That the policy of the House should be to give preference to members of parliament knowing the two official languages;

That members of parliament having a knowledge of both the official languages should, owing to their qualifications, be better remunerated, and the superiority of members of parliament possessing both languages should be considered in all appointments to office and to positions on commissions, on committees, or in the Senate.

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LIB

Jean-François Pouliot

Liberal

Mr. POULIOT:

Does the hon. member

not make a distinction between members of parliament who are elected by the people and members of the civil service who are appointed by the Clival Service Commission?

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LAB
LIB

Jean-François Pouliot

Liberal

Mr. POULIOT:

Does the hon. member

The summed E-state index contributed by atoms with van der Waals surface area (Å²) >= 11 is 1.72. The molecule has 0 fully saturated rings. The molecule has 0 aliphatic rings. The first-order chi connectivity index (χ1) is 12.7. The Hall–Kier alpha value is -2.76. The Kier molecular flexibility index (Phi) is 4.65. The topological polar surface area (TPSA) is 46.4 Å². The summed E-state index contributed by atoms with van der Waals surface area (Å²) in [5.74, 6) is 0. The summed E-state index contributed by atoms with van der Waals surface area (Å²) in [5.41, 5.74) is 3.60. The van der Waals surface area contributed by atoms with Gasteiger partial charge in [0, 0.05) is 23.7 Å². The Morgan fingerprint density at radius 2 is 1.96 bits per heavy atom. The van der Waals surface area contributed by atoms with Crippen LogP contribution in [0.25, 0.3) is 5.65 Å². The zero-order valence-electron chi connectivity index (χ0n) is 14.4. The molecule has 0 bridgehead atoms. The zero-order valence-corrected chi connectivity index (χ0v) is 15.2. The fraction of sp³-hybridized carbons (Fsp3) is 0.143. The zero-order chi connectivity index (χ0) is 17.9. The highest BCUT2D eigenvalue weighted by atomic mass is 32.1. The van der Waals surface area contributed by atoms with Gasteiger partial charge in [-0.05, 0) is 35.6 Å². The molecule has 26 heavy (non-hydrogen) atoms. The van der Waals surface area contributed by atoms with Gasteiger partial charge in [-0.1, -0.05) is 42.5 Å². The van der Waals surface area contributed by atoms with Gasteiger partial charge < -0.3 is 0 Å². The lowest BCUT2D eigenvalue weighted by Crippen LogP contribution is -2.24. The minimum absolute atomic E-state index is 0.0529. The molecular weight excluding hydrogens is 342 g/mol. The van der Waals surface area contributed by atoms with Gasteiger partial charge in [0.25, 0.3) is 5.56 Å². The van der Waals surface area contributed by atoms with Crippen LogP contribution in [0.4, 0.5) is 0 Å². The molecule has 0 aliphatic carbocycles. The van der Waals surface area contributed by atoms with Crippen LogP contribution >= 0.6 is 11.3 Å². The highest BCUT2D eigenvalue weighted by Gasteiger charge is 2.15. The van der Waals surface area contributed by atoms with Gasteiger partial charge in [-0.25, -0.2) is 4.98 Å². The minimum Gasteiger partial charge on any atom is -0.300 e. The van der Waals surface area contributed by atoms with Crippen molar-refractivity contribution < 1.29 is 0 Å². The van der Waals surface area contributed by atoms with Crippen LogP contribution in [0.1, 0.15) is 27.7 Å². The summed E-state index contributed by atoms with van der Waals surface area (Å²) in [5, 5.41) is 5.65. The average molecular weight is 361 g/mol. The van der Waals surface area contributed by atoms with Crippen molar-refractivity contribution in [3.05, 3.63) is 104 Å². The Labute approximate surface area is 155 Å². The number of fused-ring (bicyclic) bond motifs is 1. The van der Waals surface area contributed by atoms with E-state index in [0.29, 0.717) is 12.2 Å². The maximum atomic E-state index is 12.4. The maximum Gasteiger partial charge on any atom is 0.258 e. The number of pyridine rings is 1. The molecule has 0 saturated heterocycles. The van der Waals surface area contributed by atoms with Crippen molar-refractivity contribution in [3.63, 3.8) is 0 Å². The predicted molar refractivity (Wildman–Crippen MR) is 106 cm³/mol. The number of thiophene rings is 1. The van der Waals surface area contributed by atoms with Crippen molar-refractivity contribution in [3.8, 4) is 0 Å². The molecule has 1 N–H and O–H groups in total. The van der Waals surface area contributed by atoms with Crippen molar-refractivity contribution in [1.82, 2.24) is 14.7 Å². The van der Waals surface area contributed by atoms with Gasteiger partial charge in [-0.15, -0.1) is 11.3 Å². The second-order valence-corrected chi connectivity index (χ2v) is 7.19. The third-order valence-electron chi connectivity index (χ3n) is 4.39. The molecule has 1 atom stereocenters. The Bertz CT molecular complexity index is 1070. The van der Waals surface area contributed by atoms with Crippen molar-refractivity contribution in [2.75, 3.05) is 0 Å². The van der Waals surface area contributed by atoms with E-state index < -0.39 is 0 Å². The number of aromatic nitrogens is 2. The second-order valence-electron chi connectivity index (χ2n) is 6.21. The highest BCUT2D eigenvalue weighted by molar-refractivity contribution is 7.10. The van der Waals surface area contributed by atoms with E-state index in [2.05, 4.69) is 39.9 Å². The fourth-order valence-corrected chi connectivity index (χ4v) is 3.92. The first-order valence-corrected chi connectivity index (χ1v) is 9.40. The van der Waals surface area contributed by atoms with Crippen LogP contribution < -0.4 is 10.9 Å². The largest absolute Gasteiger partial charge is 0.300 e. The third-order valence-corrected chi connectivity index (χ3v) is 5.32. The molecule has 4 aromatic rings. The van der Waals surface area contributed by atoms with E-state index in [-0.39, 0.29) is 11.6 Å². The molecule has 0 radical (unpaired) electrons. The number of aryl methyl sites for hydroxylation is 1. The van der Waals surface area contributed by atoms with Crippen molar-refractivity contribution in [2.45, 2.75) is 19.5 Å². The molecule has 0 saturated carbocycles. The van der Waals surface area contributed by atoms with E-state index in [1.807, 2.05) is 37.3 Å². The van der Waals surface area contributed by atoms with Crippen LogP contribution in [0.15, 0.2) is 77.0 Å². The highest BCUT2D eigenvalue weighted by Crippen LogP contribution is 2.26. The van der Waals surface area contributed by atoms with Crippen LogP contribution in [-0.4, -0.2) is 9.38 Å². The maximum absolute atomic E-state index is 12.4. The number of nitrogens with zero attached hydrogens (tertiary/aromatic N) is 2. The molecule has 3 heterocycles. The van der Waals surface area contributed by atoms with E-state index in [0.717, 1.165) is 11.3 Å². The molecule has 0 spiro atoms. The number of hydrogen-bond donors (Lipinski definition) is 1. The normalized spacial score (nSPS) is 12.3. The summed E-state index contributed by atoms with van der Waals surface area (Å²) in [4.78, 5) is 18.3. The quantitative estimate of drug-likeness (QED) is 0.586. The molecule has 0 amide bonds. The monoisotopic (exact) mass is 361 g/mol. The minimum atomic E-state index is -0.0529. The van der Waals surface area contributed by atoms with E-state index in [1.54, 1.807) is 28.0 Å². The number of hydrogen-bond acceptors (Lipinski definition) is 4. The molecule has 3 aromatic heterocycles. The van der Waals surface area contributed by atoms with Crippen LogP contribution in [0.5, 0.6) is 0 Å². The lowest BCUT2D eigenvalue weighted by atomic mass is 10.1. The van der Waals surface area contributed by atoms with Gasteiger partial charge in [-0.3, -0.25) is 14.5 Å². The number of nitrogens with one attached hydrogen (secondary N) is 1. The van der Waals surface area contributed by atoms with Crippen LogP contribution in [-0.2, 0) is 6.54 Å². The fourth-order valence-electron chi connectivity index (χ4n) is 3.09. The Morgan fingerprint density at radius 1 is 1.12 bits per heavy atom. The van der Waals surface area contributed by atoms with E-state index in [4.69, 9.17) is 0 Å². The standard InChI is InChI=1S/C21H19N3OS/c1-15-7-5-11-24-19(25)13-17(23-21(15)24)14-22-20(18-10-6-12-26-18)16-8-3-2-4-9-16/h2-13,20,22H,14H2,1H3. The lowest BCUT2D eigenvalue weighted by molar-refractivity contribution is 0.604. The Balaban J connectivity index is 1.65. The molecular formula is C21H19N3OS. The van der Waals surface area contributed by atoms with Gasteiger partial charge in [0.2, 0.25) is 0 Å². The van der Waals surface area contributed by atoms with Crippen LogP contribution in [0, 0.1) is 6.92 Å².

think that the Ukrainian and Chinese languages have the same rights as the English and French languages in Canada?

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LAB

James Shaver Woodsworth

Labour

Mr. WOODSWORTH:

I do not suggest

that in the slightest, and if the hon. member is really sincere in thinking that is my position, I am glad indeed that he has called the attention of the House to the point. If he will recall my argument, it was simply this, that this resolution bases itself, not upon historical rights, but rather upon effectiveness.

Civil Service-French Language